The country gained its independence today after a referendum in January in which 98% of southern Sudanese voted to break away from the largely Muslim North.
The secession of the mainly Christian South from the North marks the climax of the 2005 peace deal that brought an end to decades of civil war.
Across South Sudan, jubilant crowds are celebrating their freedom and what they hope will be the start of a peaceful and prosperous future.
In a statement, the head of the Episcopal Church in Sudan, Archbishop Daniel Deng said: “We now have a real government and can now be identified as a nation, which has attracted international support.
“These are great achievements which must be recognised, celebrated and guarded carefully.”
He said the government of South Sudan now faced numerous challenges in securing sustained peace, stability, growth and development.
The Archbishop voiced particular concern over the escalation of hostilities in the disputed North-South border region of Abyei, as well as violence being perpetrated by the Lord’s Resistance Army in the west.
“A renewal of war between the two countries of South Sudan and North Sudan will bring untold suffering to our people and delay the point at which we can begin to heal the trauma of the war years, and recover the lost decades of development,” he said.
“We stand willing to play our part in sharing the burden of responsibility which rests on the shoulders of the government of South Sudan.”
The Church is pressing the government of South Sudan to continue promoting peace, non-violence, unity and development. It added, however, that the government would have to work to reduce tribalism, nepotism and corruption.
The Church is also calling upon Southern Sudanese to respect the new transitional constitution, which holds that religious beliefs should not be used for divisive purposes.
“We call on our people to be united,” said Archbishop Deng.
“The unity that was shown during the referendum should continue to be seen all over the Republic of South Sudan.
“This is one way of proving wrong those who prophesy that South Sudan is likely to be a failed state.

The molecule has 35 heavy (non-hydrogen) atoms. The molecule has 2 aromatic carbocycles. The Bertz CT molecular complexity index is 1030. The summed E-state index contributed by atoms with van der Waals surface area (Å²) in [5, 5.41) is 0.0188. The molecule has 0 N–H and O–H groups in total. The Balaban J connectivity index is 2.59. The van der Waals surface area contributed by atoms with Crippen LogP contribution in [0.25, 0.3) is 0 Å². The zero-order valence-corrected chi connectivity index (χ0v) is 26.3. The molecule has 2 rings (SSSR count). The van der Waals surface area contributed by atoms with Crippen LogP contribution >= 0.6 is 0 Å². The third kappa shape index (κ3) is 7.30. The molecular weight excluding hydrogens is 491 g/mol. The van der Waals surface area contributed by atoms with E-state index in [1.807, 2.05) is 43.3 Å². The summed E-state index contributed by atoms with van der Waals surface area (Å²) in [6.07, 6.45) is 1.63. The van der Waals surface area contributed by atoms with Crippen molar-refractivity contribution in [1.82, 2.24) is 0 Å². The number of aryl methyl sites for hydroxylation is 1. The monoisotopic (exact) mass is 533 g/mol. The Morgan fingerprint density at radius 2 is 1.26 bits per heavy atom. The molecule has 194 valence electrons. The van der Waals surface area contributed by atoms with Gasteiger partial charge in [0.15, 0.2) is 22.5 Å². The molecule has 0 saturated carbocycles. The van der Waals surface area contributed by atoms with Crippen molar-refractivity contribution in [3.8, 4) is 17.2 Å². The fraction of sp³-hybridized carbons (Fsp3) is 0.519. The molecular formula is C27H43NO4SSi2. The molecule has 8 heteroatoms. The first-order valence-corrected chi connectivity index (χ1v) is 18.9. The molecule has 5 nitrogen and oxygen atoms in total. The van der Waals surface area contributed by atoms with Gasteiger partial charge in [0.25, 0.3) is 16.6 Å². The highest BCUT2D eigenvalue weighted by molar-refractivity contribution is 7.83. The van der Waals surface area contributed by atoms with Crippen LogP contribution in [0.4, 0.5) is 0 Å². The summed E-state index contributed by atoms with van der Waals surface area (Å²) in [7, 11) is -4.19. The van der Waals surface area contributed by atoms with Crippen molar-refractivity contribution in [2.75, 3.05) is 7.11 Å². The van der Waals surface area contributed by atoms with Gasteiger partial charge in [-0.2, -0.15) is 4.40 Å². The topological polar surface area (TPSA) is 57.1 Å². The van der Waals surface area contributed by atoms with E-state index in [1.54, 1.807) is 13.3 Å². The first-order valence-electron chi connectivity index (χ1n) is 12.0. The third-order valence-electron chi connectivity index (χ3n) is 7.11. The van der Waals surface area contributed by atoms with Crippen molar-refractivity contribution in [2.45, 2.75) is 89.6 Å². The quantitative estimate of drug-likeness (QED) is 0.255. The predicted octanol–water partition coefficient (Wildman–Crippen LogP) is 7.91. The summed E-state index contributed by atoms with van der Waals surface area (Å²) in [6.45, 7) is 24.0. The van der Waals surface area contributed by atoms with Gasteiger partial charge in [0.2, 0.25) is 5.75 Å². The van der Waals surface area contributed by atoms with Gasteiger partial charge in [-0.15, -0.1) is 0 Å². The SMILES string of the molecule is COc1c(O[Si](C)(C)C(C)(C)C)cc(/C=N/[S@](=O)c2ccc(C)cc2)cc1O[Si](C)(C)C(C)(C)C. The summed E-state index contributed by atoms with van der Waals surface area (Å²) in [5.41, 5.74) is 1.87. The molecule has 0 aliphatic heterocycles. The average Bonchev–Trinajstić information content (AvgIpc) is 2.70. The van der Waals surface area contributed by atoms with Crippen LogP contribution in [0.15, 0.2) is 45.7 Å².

"Unity is more likely to be achieved if people understand and respect the new transitional constitution whose purpose is to provide a common vision for the development of our new country.”
The Archbishop added, however, that the people of South Sudan had as much responsibility as the government to ensure a successful future for the country.
“St Paul clearly states that we have been commissioned to work in unison, using our diversity and the various talents we each have, to help ourselves and one another,” he said.
“We must look at our differences from a new perspective, not continue to believe that it is because we are different that we are divided.
“These differences that we assume are dividing us are actually the key to our development and pivotal to harmonious coexistence.
“We are all responsible for ensuring that the new Republic of South Sudan is built on a strong foundation.
“Therefore, let us begin working together from this point onwards to ensure that we can achieve peace and non-violence, reduce tribalism and its devastating effects on our communities, and promote equality of opportunities, human rights and access to justice.
“If we strive in earnest to adhere to the principle of the Body of Christ, no one and no thing can hold back or hinder the people of the Republic of South Sudan again.”
The Church is now mobilising its international networks to ensure that the international community pays the same attention to the country as it did in the run-up to the referendum.
An international ecumenical delegation is also due to visit South Sudan in October.